Schistosoma mansoni is a water-borne parasite of humans, and belongs to the group of blood flukes (Schistosoma). The adult lives in the blood vessels (mesenteric veins) near the human intestine. It causes intestinal schistosomiasis (similar to S. japonicum, S. mekongi, S. guineensis, and S. intercalatum). Clinical symptoms are caused by the eggs. As the leading cause of schistosomiasis in the world, it is the most prevalent parasite in humans. It is classified as a neglected tropical disease. As of 2021, the World Health Organization reports that 236.6 million people have schistosomiasis and most of it is due to S. mansoni. It is found in Africa, the Middle East, the Caribbean, Brazil, Venezuela and Suriname.
Unlike other flukes (trematodes) in which sexes are not separate (monoecious), schistosomes are unique in that adults are divided into males and females, thus, gonochoric. However, a permanent male-female pair, a condition called in copula, is required to become adults; for this, they are considered as hermaphrodites.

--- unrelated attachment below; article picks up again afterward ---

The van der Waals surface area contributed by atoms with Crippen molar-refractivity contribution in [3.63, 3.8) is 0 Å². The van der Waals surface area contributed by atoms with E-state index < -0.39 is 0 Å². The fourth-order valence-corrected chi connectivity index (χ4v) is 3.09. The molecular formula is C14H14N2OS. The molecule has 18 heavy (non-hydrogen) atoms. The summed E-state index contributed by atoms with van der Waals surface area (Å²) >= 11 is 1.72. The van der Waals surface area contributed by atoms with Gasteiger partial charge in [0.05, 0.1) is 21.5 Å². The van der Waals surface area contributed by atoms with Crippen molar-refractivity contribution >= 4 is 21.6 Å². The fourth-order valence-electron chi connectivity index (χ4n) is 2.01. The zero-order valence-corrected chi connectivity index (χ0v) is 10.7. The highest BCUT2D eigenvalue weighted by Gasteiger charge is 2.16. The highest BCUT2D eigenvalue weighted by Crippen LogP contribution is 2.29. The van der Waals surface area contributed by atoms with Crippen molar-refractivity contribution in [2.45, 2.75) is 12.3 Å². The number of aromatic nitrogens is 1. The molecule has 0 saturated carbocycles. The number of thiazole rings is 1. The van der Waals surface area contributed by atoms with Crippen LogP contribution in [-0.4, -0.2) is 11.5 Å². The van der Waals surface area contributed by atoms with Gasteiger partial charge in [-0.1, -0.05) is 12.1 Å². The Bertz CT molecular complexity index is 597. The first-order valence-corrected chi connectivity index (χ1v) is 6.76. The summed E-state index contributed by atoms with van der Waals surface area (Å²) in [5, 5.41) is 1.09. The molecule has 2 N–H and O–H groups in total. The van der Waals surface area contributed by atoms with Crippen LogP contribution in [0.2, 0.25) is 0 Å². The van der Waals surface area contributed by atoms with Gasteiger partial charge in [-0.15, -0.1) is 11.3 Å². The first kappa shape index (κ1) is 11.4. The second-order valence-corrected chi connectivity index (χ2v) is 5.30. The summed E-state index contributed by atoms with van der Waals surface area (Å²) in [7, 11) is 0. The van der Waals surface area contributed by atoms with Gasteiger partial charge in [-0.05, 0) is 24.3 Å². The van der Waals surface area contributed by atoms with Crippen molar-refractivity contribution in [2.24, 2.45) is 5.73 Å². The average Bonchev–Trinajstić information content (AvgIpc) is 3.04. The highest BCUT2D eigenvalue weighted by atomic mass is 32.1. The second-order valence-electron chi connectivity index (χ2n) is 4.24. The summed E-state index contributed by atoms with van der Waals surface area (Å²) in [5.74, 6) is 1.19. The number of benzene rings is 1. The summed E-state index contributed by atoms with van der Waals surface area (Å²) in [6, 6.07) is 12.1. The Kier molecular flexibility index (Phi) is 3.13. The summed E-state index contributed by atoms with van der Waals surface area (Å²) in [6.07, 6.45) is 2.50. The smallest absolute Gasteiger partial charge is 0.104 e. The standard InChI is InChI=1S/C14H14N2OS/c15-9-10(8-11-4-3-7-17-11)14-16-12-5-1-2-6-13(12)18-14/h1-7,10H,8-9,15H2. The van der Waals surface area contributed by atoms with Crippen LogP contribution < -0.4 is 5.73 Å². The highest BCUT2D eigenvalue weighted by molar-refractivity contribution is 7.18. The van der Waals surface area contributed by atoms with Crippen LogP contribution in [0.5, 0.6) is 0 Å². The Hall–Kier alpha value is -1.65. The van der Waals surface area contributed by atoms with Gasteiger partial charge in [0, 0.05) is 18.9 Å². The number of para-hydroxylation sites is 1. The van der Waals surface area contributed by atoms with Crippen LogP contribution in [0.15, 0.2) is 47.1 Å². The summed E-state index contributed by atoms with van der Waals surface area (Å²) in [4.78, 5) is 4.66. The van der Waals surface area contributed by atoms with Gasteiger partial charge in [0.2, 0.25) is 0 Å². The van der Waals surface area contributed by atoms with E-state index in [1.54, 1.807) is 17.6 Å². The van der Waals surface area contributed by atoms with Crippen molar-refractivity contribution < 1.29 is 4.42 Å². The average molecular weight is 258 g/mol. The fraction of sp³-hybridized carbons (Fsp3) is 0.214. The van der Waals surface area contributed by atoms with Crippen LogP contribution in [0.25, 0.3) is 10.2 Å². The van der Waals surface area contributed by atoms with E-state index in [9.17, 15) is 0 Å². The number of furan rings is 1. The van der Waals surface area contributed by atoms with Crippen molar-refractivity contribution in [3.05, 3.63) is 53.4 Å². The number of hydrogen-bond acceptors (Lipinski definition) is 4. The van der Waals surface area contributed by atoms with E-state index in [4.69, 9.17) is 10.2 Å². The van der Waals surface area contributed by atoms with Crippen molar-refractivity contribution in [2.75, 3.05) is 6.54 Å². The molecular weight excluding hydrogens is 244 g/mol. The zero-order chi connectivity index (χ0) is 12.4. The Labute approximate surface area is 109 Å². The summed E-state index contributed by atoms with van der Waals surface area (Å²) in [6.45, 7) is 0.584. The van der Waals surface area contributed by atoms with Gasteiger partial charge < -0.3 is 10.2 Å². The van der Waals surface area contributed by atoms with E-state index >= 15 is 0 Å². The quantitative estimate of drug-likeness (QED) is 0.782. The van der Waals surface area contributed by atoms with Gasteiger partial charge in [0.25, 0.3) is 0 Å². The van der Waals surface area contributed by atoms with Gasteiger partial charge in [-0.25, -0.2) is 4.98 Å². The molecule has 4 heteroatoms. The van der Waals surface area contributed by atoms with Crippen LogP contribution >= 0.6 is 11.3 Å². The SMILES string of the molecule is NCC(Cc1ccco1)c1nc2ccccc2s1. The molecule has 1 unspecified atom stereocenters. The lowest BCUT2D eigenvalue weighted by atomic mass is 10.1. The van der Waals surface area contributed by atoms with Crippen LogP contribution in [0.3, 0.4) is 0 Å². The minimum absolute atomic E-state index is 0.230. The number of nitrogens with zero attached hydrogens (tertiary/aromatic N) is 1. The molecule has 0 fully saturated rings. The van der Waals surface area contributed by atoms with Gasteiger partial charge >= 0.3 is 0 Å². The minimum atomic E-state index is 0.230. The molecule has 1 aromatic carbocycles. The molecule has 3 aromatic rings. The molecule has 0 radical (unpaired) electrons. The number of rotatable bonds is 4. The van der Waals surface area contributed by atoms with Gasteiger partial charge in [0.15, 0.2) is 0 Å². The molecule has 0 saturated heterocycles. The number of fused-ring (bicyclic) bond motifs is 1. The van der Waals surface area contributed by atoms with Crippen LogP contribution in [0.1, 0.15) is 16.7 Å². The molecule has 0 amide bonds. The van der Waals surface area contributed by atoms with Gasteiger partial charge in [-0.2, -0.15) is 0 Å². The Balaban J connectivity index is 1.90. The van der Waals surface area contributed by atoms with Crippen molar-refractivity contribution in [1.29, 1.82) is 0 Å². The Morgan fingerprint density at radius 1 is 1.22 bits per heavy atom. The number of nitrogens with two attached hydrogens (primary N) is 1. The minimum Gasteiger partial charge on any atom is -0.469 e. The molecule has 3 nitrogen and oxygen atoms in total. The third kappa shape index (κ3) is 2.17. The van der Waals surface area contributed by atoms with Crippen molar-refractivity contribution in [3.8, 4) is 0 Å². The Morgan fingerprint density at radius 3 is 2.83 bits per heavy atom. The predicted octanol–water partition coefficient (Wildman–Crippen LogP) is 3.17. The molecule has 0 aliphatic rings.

The life cycle of schistosomes includes two hosts: humans as definitive hosts, where the parasite undergoes sexual reproduction, and snails as intermediate hosts, where a series of asexual reproduction takes place. S. mansoni is transmitted through water, where freshwater snails of the genus Biomphalaria act as intermediate hosts. The larvae are able to live in water and infect the hosts by directly penetrating the skin. Prevention of infection is done by improved sanitation and killing the snails. Infection is treated with praziquantel.
S. mansoni was first noted by Theodor Maximillian Bilharz in Egypt in 1851, while discovering S. haematobium. Sir Patrick Manson identified it as unique species in 1902. Louis Westenra Sambon gave the name Schistosomum mansoni in 1907 in honour of Manson.